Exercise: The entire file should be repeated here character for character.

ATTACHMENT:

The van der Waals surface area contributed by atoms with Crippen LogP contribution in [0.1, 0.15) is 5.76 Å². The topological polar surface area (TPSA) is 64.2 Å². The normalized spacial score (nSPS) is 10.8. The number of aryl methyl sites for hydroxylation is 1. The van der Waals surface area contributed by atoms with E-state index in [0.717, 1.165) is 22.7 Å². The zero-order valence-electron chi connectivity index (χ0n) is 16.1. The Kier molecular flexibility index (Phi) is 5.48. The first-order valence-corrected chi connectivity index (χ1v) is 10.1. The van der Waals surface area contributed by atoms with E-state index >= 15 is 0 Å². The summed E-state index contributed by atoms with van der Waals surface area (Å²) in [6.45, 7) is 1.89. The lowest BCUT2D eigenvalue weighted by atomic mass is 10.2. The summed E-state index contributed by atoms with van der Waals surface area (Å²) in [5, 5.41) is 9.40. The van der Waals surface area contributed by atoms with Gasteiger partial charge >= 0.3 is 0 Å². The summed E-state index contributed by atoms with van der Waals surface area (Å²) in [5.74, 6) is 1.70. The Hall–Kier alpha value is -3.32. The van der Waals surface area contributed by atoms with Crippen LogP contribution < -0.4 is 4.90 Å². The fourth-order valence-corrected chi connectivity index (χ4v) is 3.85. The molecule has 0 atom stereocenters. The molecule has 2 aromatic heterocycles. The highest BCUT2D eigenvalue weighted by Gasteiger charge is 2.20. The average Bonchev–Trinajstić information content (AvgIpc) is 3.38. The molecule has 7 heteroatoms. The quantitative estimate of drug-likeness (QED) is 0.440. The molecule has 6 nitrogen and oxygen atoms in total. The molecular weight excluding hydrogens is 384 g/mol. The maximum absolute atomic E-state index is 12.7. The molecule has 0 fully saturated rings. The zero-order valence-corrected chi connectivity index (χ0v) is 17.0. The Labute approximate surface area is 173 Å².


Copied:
The van der Waals surface area contributed by atoms with Crippen LogP contribution in [0.1, 0.15) is 5.76 Å². The topological polar surface area (TPSA) is 64.2 Å². The normalized spacial score (nSPS) is 10.8. The number of aryl methyl sites for hydroxylation is 1. The van der Waals surface area contributed by atoms with E-state index in [0.717, 1.165) is 22.7 Å². The zero-order valence-electron chi connectivity index (χ0n) is 16.1. The Kier molecular flexibility index (Phi) is 5.48. The first-order valence-corrected chi connectivity index (χ1v) is 10.1. The van der Waals surface area contributed by atoms with E-state index >= 15 is 0 Å². The summed E-state index contributed by atoms with van der Waals surface area (Å²) in [6.45, 7) is 1.89. The lowest BCUT2D eigenvalue weighted by atomic mass is 10.2. The summed E-state index contributed by atoms with van der Waals surface area (Å²) in [5, 5.41) is 9.40. The van der Waals surface area contributed by atoms with Gasteiger partial charge >= 0.3 is 0 Å². The summed E-state index contributed by atoms with van der Waals surface area (Å²) in [5.74, 6) is 1.70. The Hall–Kier alpha value is -3.32. The van der Waals surface area contributed by atoms with Crippen LogP contribution < -0.4 is 4.90 Å². The fourth-order valence-corrected chi connectivity index (χ4v) is 3.85. The molecule has 0 atom stereocenters. The molecule has 2 aromatic heterocycles. The highest BCUT2D eigenvalue weighted by Gasteiger charge is 2.20. The average Bonchev–Trinajstić information content (AvgIpc) is 3.38. The molecule has 7 heteroatoms. The quantitative estimate of drug-likeness (QED) is 0.440. The molecule has 6 nitrogen and oxygen atoms in total. The molecular weight excluding hydrogens is 384 g/mol. The maximum absolute atomic E-state index is 12.7. The molecule has 0 fully saturated rings. The zero-order valence-corrected chi connectivity index (χ0v) is 17.0. The Labute approximate surface area is 173 Å².